NEIGHBORHOOD MEETING January 27, 2020 at 5:00 PM, Immanuel Lutheran Church 846 E. Pikes Peak Ave (Use the North Entrance off the alley) Colorado Springs, CO 80903

PROJECT DESCRIPTION • This project proposes two new buildings with 217 apartment units, roughly 8,000 square feet of commercial space, and a total of 330 parking stalls • The western building is as tall as 69 feet and 10 inches for the elevator and stair penthouse where the zone limit is 50 feet. • A traffic analysis has been conducted and can be viewed.

Please follow these steps:

  1. Go to http://eoc.springsgov.com/ldrs/
  2. Type in the file number in the file number box. AR NV 20-00022
  3. Click “Search”.
  4. In the “Document List” box click the link labeled “Initial Application” to view the application, the project statement and supporting documents for the proposed project.
  5. In the “Document List” box click the link for the “Drawings” to view what drawings were submitted.


Ryan Tefertiller Ryan.Tefertiller@coloradosprings.gov (719) 385-5382


Please submit your comments in written format, either by email or mail.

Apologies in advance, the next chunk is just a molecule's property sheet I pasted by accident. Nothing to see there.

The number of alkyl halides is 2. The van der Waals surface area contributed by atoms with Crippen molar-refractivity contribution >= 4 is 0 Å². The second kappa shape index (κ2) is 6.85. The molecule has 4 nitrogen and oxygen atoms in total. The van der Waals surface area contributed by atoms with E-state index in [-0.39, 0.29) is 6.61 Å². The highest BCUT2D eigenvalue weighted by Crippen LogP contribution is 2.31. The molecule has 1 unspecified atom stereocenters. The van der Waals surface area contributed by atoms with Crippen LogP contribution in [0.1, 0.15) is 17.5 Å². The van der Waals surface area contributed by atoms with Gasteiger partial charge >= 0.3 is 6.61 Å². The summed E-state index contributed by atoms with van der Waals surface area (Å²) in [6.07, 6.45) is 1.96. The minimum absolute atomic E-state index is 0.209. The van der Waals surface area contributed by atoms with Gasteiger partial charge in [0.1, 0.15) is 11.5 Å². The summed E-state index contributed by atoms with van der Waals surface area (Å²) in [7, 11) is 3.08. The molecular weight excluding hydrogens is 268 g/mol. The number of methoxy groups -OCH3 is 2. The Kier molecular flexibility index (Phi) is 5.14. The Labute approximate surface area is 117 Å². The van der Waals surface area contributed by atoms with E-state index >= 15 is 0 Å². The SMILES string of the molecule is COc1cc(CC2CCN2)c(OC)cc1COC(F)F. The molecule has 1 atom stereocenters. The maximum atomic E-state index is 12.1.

September 19, 2019

Neighborhood Trees for 2020

MSRNA supports our city’s urban forest & the benefits it brings to the neighborhood and homeowners. Once a year, MSRNA offers low-cost, top-quality, best-fit-for-our-climate trees to our neighbors in Middle Shooks Run area. You can pay for your trees now and they will be delivered next April.

All trees are $85 each and come in a #7 Air-pruned-container. Cost includes one-year membership and free delivery. (If you’re already an MSRNA member, discount the cost by $15.) This is well below the prices of trees at local garden centers.

We have only a few trees of each species, so order early! If you’re interested in reserving a tree, contact info@msrna.org. You can pay for your trees using this button from PayPal. Let us know what trees you want or if you have questions: info@msrna.org.